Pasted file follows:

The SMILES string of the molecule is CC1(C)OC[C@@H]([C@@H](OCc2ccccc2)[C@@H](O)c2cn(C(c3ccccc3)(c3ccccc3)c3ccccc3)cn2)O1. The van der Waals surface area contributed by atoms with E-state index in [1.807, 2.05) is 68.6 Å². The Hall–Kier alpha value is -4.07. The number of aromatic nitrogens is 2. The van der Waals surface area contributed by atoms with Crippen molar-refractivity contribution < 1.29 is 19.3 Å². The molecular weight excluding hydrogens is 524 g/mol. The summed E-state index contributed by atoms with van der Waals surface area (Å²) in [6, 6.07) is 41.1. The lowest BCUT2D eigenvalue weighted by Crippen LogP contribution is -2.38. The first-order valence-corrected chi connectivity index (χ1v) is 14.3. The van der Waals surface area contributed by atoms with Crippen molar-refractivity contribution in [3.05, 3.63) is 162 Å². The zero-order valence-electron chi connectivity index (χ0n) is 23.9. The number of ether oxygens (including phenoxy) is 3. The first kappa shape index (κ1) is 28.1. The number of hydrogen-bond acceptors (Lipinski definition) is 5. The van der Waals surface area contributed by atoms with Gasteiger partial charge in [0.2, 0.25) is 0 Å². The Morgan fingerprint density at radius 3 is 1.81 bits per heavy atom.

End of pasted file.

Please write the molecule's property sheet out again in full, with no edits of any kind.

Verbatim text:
The SMILES string of the molecule is CC1(C)OC[C@@H]([C@@H](OCc2ccccc2)[C@@H](O)c2cn(C(c3ccccc3)(c3ccccc3)c3ccccc3)cn2)O1. The van der Waals surface area contributed by atoms with E-state index in [1.807, 2.05) is 68.6 Å². The Hall–Kier alpha value is -4.07. The number of aromatic nitrogens is 2. The van der Waals surface area contributed by atoms with Crippen molar-refractivity contribution < 1.29 is 19.3 Å². The molecular weight excluding hydrogens is 524 g/mol. The summed E-state index contributed by atoms with van der Waals surface area (Å²) in [6, 6.07) is 41.1. The lowest BCUT2D eigenvalue weighted by Crippen LogP contribution is -2.38. The first-order valence-corrected chi connectivity index (χ1v) is 14.3. The van der Waals surface area contributed by atoms with Crippen molar-refractivity contribution in [3.05, 3.63) is 162 Å². The zero-order valence-electron chi connectivity index (χ0n) is 23.9. The number of ether oxygens (including phenoxy) is 3. The first kappa shape index (κ1) is 28.1. The number of hydrogen-bond acceptors (Lipinski definition) is 5. The van der Waals surface area contributed by atoms with Gasteiger partial charge in [0.2, 0.25) is 0 Å². The Morgan fingerprint density at radius 3 is 1.81 bits per heavy atom.